Unwanted sexual attention in the digital age and other inequalities

Since I went back to being a (grad) student at a university, my friend group has come to include people in the “college age female” demographic. And by being close friends I’ve had the chance to hear about what their lives are like at a personal level. And I have to say, even with widespread awareness-raising media about catcalls and so on, there’s a depth and intensity to the pervasiveness of unwanted sexual attention that’s really beyond anything I ever would have imagined, even with the intellectual understanding and sympathy that goes along with me being a more or less stereotypical progressive intellectual type. For example, the hidden camera catcalls video that circulated widely a few months ago might leave one with the impression that the phenomenon is compartmentalized, that certain neighborhoods or times of day or functional divisions of life might be worse or better. But electronic communications erase a lot of those boundaries. Drunk sexts from now-married male friends waking you up in the middle of the night when your mind was supposed to be anywhere else from that, being the most current example of a story I heard. It reminds me (dating myself here) of how when I was growing up in the 80s, there was literally never any moment of time ever in anyone’s life when one could completely take one’s mind away from the threat of nuclear war. And now for some people there is literally never any moment when one can take one’s mind completely away from the threat of unwanted sexual attention. It just becomes a part of the background noise of cognition, emotion and awareness. Sorry to anyone who feels that the analogy to nuclear war is overly melodramatic; the point is just the pervasiveness and inescapability of it, and that’s the first analogy that came to mind. And of course, just as the understanding I get from being personally close is beyond anything I was ever capable of through intellect alone, I’m aware that the understanding that comes from the lived experience is beyond anything I could grasp from hearing about it. I’m not one for glorifying victimhood; in fact I think that is an actively destructive tendency that comes up a lot on the Left and seriously inhibits social progress. But it’s important to know about–not glorify, not criticize, simply know about–the range of different kinds of experiences that people are having; to know that the experiences farther from your own are much more extreme than you probably imagine them to be. We all know that our own experiences are intense and serious; as the distance from our ego-center increases we naturally attenuate our evaluation of other experiences. But that’s not real.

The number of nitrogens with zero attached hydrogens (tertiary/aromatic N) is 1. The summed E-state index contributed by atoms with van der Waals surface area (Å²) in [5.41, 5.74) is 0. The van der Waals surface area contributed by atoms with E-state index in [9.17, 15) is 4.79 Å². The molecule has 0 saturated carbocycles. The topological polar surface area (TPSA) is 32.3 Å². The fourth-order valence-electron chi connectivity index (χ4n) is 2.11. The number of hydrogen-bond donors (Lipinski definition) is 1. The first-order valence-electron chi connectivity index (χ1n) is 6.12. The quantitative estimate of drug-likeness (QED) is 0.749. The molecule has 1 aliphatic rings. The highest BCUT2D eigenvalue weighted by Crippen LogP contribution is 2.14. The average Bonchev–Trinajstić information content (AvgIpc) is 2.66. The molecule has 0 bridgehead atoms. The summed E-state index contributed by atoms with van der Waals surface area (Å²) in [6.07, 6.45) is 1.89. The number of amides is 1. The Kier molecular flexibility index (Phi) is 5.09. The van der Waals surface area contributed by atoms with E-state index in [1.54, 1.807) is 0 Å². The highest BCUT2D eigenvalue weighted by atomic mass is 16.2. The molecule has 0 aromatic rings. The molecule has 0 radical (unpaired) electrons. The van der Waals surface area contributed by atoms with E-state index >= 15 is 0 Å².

Relatedly, there’s an odd irony that goes with the other contemporary narrative of disconnection. Just as some people are receiving way too much sexual attention, others are receiving way too little. I have an intuition that the connectedness of the modern world has an unexpected side effect of exacerbating unequal distributions of all sorts. Everyone talks about unequal wealth distribution nowadays, but it seems that a lot of other irksome phenomena are also characterizable as unequal distributions. I could describe a simple economic model of why this makes sense but I’ll leave that for another post.

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